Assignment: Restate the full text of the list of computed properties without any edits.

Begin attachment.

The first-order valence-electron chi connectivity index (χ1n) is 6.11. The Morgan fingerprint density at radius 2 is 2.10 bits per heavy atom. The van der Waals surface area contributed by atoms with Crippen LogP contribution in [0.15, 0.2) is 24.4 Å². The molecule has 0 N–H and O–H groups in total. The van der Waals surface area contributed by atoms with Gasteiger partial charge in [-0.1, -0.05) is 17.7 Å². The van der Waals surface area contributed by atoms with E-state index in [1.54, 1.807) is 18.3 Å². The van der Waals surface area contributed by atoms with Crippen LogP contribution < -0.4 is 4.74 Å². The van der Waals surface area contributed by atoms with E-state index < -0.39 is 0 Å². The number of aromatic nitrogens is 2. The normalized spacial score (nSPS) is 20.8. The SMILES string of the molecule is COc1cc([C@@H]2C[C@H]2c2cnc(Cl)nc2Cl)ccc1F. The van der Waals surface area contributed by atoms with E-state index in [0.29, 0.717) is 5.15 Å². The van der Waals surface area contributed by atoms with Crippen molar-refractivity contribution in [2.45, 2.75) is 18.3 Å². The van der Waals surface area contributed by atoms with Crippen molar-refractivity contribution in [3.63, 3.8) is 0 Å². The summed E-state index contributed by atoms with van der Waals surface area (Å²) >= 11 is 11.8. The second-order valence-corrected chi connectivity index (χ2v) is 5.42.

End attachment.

The first-order valence-electron chi connectivity index (χ1n) is 6.11. The Morgan fingerprint density at radius 2 is 2.10 bits per heavy atom. The van der Waals surface area contributed by atoms with Crippen LogP contribution in [0.15, 0.2) is 24.4 Å². The molecule has 0 N–H and O–H groups in total. The van der Waals surface area contributed by atoms with Gasteiger partial charge in [-0.1, -0.05) is 17.7 Å². The van der Waals surface area contributed by atoms with E-state index in [1.54, 1.807) is 18.3 Å². The van der Waals surface area contributed by atoms with Crippen LogP contribution < -0.4 is 4.74 Å². The van der Waals surface area contributed by atoms with E-state index < -0.39 is 0 Å². The number of aromatic nitrogens is 2. The normalized spacial score (nSPS) is 20.8. The SMILES string of the molecule is COc1cc([C@@H]2C[C@H]2c2cnc(Cl)nc2Cl)ccc1F. The van der Waals surface area contributed by atoms with E-state index in [0.29, 0.717) is 5.15 Å². The van der Waals surface area contributed by atoms with Crippen molar-refractivity contribution in [2.45, 2.75) is 18.3 Å². The van der Waals surface area contributed by atoms with Crippen molar-refractivity contribution in [3.63, 3.8) is 0 Å². The summed E-state index contributed by atoms with van der Waals surface area (Å²) >= 11 is 11.8. The second-order valence-corrected chi connectivity index (χ2v) is 5.42.